In a seismic shift in U.S. policy in the Middle East, the White House announced that peace between Israelis and Palestinians doesn’t have to include a “two-state” solution.
One day before Israeli Prime Minister Benjamin Netanyahu’s scheduled visit to the White House to meet President Trump, a senior official told The Wall Street Journal that the two sides will have to agree on what form peace between their countries will take – and that doesn’t necessarily include two states.
“A two-state solution that doesn’t bring peace is not a goal that anybody wants to achieve,” the official said. “Peace is the goal, whether it comes in the form of a two-state solution if that’s what the parties want or something else, if that’s what the parties want, we’re going to help them.”
For decades, a “two states for two peoples” has been the official U.S. policy in both Democratic and Republican administrations. Most governments around the world have backed that principle as well and it has been embraced by both the Israeli government and the Palestinian Authority.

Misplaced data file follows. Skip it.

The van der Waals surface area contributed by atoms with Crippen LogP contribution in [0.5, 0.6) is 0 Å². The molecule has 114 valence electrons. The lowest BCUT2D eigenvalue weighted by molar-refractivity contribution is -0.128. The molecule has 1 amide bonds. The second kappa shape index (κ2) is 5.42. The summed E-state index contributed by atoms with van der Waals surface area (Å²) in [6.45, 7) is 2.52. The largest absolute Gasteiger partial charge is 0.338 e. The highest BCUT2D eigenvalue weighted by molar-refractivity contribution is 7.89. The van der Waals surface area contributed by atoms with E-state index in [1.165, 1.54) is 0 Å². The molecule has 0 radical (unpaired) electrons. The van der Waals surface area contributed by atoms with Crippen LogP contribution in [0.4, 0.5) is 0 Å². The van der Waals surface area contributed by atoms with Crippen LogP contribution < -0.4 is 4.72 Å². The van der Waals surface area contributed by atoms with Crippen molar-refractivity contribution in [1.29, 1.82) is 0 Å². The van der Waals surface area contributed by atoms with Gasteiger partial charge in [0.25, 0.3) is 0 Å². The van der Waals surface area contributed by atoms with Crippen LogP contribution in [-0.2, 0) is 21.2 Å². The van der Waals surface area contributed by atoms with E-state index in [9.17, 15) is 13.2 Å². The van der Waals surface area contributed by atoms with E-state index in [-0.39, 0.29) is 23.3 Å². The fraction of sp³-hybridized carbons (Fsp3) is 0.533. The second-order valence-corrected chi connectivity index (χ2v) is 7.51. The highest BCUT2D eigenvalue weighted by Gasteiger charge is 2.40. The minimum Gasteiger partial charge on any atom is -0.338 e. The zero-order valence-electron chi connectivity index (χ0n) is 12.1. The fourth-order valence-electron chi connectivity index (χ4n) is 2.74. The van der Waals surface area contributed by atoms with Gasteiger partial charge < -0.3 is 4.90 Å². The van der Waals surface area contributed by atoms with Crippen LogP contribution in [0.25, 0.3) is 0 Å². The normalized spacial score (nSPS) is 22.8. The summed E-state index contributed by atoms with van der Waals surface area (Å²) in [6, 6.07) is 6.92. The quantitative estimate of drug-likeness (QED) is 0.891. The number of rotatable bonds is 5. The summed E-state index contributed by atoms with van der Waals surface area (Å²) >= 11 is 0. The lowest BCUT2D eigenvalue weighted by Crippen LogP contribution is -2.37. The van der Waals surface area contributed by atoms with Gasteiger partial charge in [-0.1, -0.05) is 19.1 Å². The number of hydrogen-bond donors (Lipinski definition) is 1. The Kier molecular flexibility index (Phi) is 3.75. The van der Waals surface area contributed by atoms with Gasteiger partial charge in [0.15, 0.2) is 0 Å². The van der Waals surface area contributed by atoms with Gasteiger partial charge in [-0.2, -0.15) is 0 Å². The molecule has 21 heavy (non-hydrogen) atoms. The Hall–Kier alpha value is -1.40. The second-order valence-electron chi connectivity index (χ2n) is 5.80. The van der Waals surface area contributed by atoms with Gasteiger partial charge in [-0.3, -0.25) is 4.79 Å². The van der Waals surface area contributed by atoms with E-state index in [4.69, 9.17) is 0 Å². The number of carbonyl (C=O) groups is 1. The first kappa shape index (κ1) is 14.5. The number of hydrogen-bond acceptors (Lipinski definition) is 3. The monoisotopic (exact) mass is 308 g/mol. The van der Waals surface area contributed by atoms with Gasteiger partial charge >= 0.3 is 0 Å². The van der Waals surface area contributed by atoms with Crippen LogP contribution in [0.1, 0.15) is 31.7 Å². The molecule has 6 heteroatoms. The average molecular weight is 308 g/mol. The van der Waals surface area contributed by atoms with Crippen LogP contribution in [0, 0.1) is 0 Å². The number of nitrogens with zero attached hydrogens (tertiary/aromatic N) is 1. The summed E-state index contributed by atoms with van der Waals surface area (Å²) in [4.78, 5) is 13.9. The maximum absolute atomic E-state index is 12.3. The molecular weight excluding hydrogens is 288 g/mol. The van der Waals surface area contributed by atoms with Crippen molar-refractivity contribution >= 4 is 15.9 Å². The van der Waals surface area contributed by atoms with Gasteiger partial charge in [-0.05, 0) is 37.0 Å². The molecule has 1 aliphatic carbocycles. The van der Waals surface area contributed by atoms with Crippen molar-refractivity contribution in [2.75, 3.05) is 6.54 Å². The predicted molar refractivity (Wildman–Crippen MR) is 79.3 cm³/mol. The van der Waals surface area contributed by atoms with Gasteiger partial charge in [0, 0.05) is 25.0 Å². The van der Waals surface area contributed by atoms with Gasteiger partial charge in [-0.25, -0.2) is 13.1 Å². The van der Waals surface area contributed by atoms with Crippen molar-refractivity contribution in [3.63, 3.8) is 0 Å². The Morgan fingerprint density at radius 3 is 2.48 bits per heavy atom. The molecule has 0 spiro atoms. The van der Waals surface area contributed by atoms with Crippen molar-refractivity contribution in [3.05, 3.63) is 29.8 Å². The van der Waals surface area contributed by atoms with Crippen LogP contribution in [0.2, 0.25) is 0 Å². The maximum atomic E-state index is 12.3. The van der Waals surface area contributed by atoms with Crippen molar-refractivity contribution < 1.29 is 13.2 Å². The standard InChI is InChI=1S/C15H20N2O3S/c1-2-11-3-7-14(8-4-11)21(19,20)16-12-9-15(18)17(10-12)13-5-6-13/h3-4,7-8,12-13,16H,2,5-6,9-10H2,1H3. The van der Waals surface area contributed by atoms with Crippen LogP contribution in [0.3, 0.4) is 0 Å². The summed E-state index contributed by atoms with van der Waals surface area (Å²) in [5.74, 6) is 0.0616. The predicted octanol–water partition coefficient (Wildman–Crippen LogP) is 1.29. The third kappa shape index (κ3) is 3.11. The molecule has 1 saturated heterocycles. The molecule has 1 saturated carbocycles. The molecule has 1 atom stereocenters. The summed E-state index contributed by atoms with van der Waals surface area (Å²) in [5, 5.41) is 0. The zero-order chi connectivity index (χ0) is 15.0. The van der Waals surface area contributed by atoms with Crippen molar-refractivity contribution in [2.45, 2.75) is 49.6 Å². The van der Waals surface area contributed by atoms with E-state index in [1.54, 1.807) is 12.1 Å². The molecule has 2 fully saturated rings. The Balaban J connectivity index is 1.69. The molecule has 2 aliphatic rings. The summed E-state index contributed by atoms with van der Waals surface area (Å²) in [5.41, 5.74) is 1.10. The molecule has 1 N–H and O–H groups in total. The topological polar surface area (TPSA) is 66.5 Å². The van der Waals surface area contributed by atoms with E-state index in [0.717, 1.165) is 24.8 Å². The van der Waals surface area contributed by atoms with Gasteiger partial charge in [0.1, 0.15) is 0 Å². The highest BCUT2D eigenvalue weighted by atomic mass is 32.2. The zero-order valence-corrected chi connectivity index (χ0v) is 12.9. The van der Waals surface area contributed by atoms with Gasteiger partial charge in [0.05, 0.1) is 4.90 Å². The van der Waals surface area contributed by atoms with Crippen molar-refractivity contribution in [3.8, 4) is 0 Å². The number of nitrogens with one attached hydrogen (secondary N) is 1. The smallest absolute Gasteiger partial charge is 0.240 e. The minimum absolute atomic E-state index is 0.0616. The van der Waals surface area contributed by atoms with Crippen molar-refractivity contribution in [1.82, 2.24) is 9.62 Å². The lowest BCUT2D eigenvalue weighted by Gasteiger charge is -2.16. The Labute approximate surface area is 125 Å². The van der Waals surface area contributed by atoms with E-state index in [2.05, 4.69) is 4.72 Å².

A spokesman for Israel’s foreign ministry didn’t comment and Netanyahu’s office wasn’t available to comment either. But a senior member of the Palestine Liberation Organization said the alternative to a two-state solution is either a single state where Arabs and Jews have equal rights or a state where Palestinians were considered second-class citizens.
“If U.S. President Donald Trump is trying to create alternative realities, then he should spell out what the options are—a one-state solution would require equal rights and citizenship for all, unless he is advocating an apartheid state,” Hanan Ashrawi said in a statement. “A situation of perpetual occupation would only generate greater extremism and violence within the region and beyond.”
The comments from the White House create a dilemma for the Israeli prime minister. Mr. Netanyahu has officially advocated for a two-state solution to the Israeli-Palestinian conflict since a landmark speech in 2009, but in practice he has continued to approve settlements that the international community believes undermine that goal.
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